Cook a Tagine in Essaouira

The laidback beach town of Essaouira is the perfect spot to learn how to prepare a tasty Moroccan tagine, a flavoursome stew slow cooked in a conical-shaped dish also called a tagine, cleverly designed to seal in the spicy fragrances. Take a four-hour workshop in authentic yet sleek L’Atelier Madada and suss out how to make the perfect cup of mint tea, laced with lashings of sugar, a vital part of Moroccan culture after every meal.

After indulging in the fruits of your labour, enjoy a tour of the hippy town’s fish and spice souk (market), chock full of olive mountains, caged chickens and suspicious looking medicines – herbal Viagra anyone? Much of what’s on offer is not for the faint-hearted: think blood-smeared decapitated rams’ heads.

Escape the gore by retreating to one of the market’s small spice shops, stocked with an array of glass jars filled with heady spices, henna dyes and sweet smelling perfume sticks, such as gazelle musk.

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Surf in Taghazout

A 25-minute drive north of Agadir, Taghazout is a mecca for surfers as it boasts an enormous stretch of coastline and 330 days of sunshine a year with temperatures rarely dropping below a toasty 20°C. Surf spots aren’t swamped and the warm water and consistent waves makes for a pleasant ride. Whether you’re a novice or a super-star surfer, Taghazout has a break for you. Hash Point is known as the lazy man’s spot because it’s an easy right-hander that breaks near the shore, ideal for those who loathe paddling, while the Super Wedge offers small fun waves.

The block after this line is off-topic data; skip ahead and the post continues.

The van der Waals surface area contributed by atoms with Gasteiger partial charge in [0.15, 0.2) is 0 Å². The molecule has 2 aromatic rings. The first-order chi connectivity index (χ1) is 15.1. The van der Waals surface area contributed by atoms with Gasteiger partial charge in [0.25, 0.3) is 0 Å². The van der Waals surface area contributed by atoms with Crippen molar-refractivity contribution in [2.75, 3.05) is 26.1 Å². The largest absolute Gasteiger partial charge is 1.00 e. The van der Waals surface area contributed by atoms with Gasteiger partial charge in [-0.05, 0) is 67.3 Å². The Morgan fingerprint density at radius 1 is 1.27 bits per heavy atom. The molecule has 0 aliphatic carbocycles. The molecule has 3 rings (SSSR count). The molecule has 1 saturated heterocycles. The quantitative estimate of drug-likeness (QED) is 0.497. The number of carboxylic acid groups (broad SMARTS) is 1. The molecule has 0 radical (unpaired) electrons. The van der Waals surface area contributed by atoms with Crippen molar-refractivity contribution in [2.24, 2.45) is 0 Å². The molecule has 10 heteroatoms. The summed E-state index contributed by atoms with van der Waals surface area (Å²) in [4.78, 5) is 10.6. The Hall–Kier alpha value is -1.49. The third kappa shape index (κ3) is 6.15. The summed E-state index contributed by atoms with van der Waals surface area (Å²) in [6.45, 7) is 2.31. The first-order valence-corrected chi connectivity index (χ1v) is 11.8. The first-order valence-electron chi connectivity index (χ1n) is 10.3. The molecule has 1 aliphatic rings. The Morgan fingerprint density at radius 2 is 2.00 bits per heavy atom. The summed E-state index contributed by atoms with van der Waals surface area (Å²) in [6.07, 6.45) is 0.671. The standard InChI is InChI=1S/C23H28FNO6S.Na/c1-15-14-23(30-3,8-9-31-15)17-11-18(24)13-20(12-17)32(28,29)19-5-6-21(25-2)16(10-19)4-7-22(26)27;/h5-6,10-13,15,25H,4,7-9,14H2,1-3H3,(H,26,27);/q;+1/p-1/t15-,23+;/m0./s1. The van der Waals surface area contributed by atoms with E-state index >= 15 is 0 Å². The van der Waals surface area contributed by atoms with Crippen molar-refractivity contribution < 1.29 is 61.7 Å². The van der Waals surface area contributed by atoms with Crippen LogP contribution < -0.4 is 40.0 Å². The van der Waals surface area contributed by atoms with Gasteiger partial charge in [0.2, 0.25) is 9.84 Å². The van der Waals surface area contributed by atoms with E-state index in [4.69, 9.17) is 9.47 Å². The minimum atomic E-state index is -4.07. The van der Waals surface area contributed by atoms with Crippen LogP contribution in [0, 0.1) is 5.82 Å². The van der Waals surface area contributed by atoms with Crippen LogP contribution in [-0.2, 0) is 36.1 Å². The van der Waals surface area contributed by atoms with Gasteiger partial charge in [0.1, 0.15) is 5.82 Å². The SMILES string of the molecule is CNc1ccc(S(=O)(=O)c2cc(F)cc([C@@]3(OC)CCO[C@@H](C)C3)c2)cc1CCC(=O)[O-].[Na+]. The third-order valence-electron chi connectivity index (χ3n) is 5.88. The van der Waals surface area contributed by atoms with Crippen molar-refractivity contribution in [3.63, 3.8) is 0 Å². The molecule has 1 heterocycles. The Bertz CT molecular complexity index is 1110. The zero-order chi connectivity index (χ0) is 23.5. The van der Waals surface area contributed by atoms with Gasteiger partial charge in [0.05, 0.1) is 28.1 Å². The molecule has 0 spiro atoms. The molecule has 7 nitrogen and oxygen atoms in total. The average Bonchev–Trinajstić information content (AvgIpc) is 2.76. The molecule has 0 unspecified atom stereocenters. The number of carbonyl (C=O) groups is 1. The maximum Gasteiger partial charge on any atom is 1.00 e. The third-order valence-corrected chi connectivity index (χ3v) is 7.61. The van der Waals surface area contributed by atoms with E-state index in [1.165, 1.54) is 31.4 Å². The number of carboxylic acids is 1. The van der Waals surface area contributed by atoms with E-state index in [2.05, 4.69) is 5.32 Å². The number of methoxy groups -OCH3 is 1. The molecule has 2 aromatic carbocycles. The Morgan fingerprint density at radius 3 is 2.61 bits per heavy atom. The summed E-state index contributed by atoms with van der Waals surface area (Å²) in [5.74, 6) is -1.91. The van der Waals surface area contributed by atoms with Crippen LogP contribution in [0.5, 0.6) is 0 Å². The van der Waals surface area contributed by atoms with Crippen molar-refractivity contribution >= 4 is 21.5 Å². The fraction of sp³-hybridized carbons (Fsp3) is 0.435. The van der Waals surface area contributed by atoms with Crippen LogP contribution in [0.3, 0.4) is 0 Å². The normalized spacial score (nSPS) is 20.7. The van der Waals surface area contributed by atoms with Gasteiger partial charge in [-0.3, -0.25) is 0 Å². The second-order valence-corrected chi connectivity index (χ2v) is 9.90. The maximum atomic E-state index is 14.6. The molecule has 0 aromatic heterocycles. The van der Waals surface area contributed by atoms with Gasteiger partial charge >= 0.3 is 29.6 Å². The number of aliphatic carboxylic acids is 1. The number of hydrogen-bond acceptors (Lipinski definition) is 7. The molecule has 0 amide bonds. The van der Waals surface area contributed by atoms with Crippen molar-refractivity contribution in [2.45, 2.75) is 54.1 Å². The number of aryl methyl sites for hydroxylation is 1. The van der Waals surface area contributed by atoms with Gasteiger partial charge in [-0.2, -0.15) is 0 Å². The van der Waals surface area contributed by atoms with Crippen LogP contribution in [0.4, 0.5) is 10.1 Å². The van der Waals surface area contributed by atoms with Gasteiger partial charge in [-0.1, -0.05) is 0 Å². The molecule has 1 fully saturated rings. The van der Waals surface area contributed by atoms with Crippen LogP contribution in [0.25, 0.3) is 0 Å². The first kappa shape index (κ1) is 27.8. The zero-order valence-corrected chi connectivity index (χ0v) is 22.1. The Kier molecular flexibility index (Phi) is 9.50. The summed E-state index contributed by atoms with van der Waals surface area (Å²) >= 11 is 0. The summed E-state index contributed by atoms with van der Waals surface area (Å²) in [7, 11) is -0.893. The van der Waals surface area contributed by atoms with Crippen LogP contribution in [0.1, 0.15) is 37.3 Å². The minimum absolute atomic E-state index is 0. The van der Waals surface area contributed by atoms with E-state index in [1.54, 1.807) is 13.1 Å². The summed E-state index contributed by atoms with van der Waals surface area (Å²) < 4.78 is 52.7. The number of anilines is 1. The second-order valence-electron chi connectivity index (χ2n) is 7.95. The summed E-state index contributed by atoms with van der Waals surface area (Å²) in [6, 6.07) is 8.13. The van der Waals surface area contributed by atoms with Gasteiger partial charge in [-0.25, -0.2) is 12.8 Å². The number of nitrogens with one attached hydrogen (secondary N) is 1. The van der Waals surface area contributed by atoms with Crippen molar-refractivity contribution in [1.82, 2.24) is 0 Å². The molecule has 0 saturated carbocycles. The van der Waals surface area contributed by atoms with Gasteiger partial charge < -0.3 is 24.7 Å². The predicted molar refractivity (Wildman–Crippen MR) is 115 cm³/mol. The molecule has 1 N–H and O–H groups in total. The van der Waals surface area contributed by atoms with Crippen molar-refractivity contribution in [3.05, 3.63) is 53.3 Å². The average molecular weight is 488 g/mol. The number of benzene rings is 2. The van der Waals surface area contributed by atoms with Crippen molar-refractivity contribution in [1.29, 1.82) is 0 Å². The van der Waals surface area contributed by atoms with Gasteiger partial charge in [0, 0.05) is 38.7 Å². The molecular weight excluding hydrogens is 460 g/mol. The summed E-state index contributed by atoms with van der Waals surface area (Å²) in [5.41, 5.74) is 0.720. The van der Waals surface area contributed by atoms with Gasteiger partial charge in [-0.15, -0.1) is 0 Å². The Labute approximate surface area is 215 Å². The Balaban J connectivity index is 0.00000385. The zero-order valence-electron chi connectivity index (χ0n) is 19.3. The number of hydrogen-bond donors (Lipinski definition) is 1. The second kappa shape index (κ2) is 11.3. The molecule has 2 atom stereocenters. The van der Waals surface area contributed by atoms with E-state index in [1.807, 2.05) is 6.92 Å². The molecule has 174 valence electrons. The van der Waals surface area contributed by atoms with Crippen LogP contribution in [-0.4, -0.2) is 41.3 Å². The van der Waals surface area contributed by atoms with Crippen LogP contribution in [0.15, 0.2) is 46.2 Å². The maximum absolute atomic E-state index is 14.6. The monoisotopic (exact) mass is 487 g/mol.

Haggle in the souks

Marrakech’s lively souks are a maze of small shops that curl around the backstreets of main square Jemaa el-Fnaa. A whirl of patterned rugs, gaudy slippers, spices, chess sets and hand-crafted crockery, the markets are best explored at night when pretty lanterns light the way. Don’t be shy about haggling; it’s an essential, and expected, part of the process. Shopkeepers will often want you to enjoy a cup of mint tea with them as you come to an agreement.

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Explore the Sahara Desert

For the ultimate Arabian adventure, do a camel trek across the never-ending palm-tree dotted dunes of the Sahara desert while watching the blazing sun go down, changing the colour of the sand from cinnamon-yellow to blood-red. Camel rides often include the epic Erg Chebbi, an eye-popping gigantic mountain of sand that has inspired much myth and legend. Bed down between dunes in a traditional Berber camp under a star-studded sky.

The Berbers were the original inhabitants of North Africa, a people who managed to retain their traditions and culture despite the invasion of Arabs, Romans, Phoenicians and other tribes sent to conquer the tip of the continent. Most Berbers live in Morocco and although many have moved to the cities, three groups live in the Rif Mountains, the Middle and High Atlas ranges, and the Sahara.


Get scrubbed clean in a hammam

Don’t expect an entirely soothing experience when visiting a hammam (traditional steam bath), which can be found in luxury hotels and riads. You’ll be given a no-holds-barred scrubbing with black soap, which will wipe away any trace of dirt or tan, before having a bucket of water thrown over you, and then sweating it all out in the sauna. The experience is normally topped off with a soothing massage, so you leave feeling rejuvenated and super-clean.


TNT/ Janine Jorgensen, Thinkstock